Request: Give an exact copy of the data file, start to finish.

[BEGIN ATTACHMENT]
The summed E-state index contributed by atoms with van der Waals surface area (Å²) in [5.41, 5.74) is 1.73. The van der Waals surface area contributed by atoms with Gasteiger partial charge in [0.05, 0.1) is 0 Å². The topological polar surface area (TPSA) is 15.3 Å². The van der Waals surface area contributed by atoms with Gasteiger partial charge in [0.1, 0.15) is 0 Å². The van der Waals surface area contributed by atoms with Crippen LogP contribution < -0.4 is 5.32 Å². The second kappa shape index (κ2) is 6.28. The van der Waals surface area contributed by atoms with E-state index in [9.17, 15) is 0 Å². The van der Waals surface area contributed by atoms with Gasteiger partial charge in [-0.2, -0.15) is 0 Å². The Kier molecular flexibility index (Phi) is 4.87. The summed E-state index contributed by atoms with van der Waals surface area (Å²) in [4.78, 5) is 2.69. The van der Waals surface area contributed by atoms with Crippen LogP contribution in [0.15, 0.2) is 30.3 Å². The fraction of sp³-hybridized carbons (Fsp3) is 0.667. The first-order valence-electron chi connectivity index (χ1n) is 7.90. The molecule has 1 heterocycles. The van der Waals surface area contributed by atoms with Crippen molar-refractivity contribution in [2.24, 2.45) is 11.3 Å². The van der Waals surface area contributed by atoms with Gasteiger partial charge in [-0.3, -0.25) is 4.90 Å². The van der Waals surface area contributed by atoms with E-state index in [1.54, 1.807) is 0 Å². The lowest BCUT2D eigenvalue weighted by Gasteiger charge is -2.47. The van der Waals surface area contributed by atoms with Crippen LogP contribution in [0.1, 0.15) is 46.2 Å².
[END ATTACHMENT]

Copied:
The summed E-state index contributed by atoms with van der Waals surface area (Å²) in [5.41, 5.74) is 1.73. The van der Waals surface area contributed by atoms with Gasteiger partial charge in [0.05, 0.1) is 0 Å². The topological polar surface area (TPSA) is 15.3 Å². The van der Waals surface area contributed by atoms with Gasteiger partial charge in [0.1, 0.15) is 0 Å². The van der Waals surface area contributed by atoms with Crippen LogP contribution < -0.4 is 5.32 Å². The second kappa shape index (κ2) is 6.28. The van der Waals surface area contributed by atoms with E-state index in [9.17, 15) is 0 Å². The van der Waals surface area contributed by atoms with Gasteiger partial charge in [-0.2, -0.15) is 0 Å². The Kier molecular flexibility index (Phi) is 4.87. The summed E-state index contributed by atoms with van der Waals surface area (Å²) in [4.78, 5) is 2.69. The van der Waals surface area contributed by atoms with Crippen LogP contribution in [0.15, 0.2) is 30.3 Å². The fraction of sp³-hybridized carbons (Fsp3) is 0.667. The first-order valence-electron chi connectivity index (χ1n) is 7.90. The molecule has 1 heterocycles. The van der Waals surface area contributed by atoms with Crippen molar-refractivity contribution in [2.24, 2.45) is 11.3 Å². The van der Waals surface area contributed by atoms with Gasteiger partial charge in [-0.3, -0.25) is 4.90 Å². The van der Waals surface area contributed by atoms with E-state index in [1.54, 1.807) is 0 Å². The lowest BCUT2D eigenvalue weighted by Gasteiger charge is -2.47. The van der Waals surface area contributed by atoms with Crippen LogP contribution in [0.1, 0.15) is 46.2 Å².